But it needs Congressional approval. Great. So here comes the battle. This is one Congress I could do without. It will be all about raising taxes on the rich for them. I think it’s interesting that some billionaires are asking the President to raise their taxes. Obama listens to rich people all the time – why not listen to them?
So, what does all this mean for working professionals who have had their career plans seriously interrupted by The Great Recession? Well, from my experience with my clients, it’s meant that most have had to reassess their careers. What they planned on doing for the next 10-15 years may have evaporated. It’s been a journey of self-realization for many, finding new passions and ways to make a living. It might be the “End of a Career” for you, but that just means you have to find a new niche. Here a few things I learned in the past three years about careers:
1. Don’t Cry
Shit happens. I think our Government should have taken a tangible and sustainable approach to employment in the US ages ago, but they are inept and it’s not really in their interest. So, if you find yourself out of a job – or career – mourn, but not for too long. The competition is overwhelming, and you need the time to strategize, not whine.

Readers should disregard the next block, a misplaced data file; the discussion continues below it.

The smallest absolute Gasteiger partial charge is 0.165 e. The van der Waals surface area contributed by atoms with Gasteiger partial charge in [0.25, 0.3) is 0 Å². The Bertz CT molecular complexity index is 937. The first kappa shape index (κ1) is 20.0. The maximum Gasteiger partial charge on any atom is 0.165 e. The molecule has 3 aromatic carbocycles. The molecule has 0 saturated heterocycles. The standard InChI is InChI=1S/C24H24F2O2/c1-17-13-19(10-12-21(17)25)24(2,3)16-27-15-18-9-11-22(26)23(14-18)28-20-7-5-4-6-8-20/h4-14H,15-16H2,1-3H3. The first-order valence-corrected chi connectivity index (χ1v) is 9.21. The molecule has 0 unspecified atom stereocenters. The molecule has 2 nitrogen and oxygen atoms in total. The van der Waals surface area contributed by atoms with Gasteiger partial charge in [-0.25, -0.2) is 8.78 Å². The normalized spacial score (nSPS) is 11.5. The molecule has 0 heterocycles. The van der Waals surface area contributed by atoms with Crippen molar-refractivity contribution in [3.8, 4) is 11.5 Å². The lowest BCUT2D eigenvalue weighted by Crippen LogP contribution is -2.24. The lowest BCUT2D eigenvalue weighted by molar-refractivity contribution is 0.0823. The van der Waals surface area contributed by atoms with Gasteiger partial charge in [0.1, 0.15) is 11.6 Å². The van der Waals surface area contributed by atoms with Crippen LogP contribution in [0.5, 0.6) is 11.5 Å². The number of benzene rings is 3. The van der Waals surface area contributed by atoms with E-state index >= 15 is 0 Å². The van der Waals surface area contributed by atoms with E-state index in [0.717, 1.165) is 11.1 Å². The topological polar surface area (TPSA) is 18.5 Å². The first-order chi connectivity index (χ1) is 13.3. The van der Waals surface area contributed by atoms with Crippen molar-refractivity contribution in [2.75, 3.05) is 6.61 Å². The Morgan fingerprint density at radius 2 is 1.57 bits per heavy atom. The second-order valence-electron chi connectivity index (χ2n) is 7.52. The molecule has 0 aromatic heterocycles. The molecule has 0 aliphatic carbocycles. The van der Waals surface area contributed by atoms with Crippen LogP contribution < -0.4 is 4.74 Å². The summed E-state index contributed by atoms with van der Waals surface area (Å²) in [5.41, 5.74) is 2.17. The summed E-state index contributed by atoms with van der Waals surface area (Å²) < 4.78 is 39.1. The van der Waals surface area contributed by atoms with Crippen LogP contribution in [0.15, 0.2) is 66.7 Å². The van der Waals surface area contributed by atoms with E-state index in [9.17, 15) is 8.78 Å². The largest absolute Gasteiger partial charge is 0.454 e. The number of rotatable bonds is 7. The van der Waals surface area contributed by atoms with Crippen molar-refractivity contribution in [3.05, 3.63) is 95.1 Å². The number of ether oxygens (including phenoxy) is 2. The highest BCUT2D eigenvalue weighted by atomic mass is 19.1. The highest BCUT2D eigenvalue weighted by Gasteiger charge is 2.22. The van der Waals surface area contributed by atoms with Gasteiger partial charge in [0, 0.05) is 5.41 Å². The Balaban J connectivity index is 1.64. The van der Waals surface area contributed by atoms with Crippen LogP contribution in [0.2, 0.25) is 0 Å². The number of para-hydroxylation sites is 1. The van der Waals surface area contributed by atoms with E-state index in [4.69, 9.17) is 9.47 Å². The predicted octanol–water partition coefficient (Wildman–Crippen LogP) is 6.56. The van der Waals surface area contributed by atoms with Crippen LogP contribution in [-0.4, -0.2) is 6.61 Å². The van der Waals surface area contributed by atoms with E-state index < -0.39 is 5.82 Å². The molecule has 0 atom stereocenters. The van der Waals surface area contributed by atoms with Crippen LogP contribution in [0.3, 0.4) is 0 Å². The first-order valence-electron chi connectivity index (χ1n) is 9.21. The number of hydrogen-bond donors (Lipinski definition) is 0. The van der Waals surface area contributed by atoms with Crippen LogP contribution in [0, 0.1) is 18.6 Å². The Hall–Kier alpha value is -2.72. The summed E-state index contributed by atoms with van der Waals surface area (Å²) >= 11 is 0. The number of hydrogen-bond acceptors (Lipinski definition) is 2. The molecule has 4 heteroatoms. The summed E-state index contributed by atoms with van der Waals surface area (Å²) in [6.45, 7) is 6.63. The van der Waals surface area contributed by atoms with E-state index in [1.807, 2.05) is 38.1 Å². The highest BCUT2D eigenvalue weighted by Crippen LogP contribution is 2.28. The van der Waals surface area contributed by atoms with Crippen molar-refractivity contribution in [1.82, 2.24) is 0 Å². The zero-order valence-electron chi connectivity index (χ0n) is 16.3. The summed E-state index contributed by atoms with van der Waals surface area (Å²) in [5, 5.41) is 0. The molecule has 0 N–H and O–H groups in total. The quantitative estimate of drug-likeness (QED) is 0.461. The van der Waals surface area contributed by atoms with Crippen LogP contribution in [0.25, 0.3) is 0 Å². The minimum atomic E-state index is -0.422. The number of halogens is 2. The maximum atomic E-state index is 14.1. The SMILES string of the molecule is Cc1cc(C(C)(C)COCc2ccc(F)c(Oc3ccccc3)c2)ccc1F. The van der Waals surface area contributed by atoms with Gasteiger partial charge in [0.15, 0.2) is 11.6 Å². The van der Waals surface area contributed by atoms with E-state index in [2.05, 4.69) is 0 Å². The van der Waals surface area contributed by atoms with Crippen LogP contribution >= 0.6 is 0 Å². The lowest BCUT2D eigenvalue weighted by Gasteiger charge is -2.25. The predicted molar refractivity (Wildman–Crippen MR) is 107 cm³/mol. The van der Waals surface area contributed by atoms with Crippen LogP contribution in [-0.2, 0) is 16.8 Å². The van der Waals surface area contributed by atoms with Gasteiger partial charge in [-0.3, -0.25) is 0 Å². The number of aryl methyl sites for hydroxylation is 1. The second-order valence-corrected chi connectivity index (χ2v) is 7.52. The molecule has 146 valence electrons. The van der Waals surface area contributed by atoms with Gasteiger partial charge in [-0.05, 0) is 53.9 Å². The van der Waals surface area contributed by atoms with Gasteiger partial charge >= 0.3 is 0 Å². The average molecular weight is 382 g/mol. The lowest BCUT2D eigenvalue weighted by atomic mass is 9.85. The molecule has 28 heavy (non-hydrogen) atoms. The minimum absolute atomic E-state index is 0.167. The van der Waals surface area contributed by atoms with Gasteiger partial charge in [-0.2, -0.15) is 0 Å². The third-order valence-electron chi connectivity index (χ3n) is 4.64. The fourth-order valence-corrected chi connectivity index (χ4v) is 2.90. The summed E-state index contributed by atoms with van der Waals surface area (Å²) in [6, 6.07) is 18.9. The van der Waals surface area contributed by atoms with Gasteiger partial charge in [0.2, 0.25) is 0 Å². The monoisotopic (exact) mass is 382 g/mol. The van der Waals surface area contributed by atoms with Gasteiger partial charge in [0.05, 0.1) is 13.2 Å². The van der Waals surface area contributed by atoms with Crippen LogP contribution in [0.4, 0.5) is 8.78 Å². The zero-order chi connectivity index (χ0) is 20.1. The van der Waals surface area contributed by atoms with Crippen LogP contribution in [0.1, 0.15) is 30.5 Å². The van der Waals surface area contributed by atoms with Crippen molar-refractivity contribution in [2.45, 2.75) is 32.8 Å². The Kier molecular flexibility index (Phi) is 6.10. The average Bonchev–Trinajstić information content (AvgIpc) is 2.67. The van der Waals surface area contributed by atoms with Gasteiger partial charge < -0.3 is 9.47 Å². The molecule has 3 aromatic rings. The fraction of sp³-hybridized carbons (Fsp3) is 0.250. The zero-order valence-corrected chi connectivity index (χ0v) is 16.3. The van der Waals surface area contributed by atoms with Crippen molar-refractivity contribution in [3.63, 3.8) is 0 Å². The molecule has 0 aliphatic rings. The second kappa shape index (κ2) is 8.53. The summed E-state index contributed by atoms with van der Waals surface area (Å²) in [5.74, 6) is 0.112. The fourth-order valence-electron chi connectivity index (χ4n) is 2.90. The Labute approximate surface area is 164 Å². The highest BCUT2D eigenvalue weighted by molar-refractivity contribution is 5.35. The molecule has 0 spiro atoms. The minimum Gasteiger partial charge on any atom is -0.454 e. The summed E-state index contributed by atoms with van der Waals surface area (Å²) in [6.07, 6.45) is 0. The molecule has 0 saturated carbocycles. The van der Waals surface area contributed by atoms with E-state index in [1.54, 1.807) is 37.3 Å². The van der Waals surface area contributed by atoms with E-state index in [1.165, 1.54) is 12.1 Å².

2. Assess Your Real Skills
As we move forward into the 21st Century, you may need new, relevant skills. What sufficed in the past may not cut it when you consider your competitors are mostly young, and possibly in another country. You must know exactly what you do the best, and how you can adapt those skills to the new labor market. Not knowing what you bring to the table, or what services you can offer as a consultant, is risky.
3. Go Global
Think about work outside of your local environment. The Internet creates new opportunities worldwide to work, or consult. With Skype and Google Chat, you can connect with employers or clients worldwide. It takes some research, finding the right people/recruiters/clients, but you do have some time on your hands, yes?
4. Think Per Project